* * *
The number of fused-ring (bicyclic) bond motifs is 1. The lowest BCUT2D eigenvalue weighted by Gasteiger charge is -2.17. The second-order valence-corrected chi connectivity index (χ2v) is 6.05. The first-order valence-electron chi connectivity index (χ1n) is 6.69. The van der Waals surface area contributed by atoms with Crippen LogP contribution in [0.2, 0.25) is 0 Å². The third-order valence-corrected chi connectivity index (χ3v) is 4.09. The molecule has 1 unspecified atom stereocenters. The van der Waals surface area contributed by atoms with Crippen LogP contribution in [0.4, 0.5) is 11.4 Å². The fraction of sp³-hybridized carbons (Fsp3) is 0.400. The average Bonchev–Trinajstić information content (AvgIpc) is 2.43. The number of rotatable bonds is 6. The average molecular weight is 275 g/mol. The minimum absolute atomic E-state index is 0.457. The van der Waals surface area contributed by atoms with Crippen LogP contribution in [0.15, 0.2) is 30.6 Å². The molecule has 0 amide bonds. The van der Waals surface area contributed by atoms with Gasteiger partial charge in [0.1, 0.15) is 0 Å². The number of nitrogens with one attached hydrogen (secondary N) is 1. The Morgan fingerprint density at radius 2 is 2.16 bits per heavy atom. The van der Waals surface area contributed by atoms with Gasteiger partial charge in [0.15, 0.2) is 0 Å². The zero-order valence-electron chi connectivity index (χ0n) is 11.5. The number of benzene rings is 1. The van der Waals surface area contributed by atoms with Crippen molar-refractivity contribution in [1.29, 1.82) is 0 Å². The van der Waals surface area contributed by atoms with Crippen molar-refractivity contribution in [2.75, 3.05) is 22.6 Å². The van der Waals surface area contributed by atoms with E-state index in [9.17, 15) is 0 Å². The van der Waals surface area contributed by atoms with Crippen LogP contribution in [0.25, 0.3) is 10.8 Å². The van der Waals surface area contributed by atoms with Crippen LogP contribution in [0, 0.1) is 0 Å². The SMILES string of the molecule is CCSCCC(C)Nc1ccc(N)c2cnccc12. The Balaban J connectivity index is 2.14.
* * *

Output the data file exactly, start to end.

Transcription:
The number of fused-ring (bicyclic) bond motifs is 1. The lowest BCUT2D eigenvalue weighted by Gasteiger charge is -2.17. The second-order valence-corrected chi connectivity index (χ2v) is 6.05. The first-order valence-electron chi connectivity index (χ1n) is 6.69. The van der Waals surface area contributed by atoms with Crippen LogP contribution in [0.2, 0.25) is 0 Å². The third-order valence-corrected chi connectivity index (χ3v) is 4.09. The molecule has 1 unspecified atom stereocenters. The van der Waals surface area contributed by atoms with Crippen LogP contribution in [0.4, 0.5) is 11.4 Å². The fraction of sp³-hybridized carbons (Fsp3) is 0.400. The average Bonchev–Trinajstić information content (AvgIpc) is 2.43. The number of rotatable bonds is 6. The average molecular weight is 275 g/mol. The minimum absolute atomic E-state index is 0.457. The van der Waals surface area contributed by atoms with Crippen LogP contribution in [0.15, 0.2) is 30.6 Å². The molecule has 0 amide bonds. The van der Waals surface area contributed by atoms with Gasteiger partial charge in [0.1, 0.15) is 0 Å². The number of nitrogens with one attached hydrogen (secondary N) is 1. The Morgan fingerprint density at radius 2 is 2.16 bits per heavy atom. The van der Waals surface area contributed by atoms with Gasteiger partial charge in [0.15, 0.2) is 0 Å². The zero-order valence-electron chi connectivity index (χ0n) is 11.5. The number of benzene rings is 1. The van der Waals surface area contributed by atoms with Crippen molar-refractivity contribution in [1.29, 1.82) is 0 Å². The van der Waals surface area contributed by atoms with Crippen molar-refractivity contribution in [2.75, 3.05) is 22.6 Å². The van der Waals surface area contributed by atoms with E-state index in [9.17, 15) is 0 Å². The van der Waals surface area contributed by atoms with Crippen LogP contribution in [0.25, 0.3) is 10.8 Å². The van der Waals surface area contributed by atoms with Crippen LogP contribution in [0, 0.1) is 0 Å². The SMILES string of the molecule is CCSCCC(C)Nc1ccc(N)c2cnccc12. The Balaban J connectivity index is 2.14.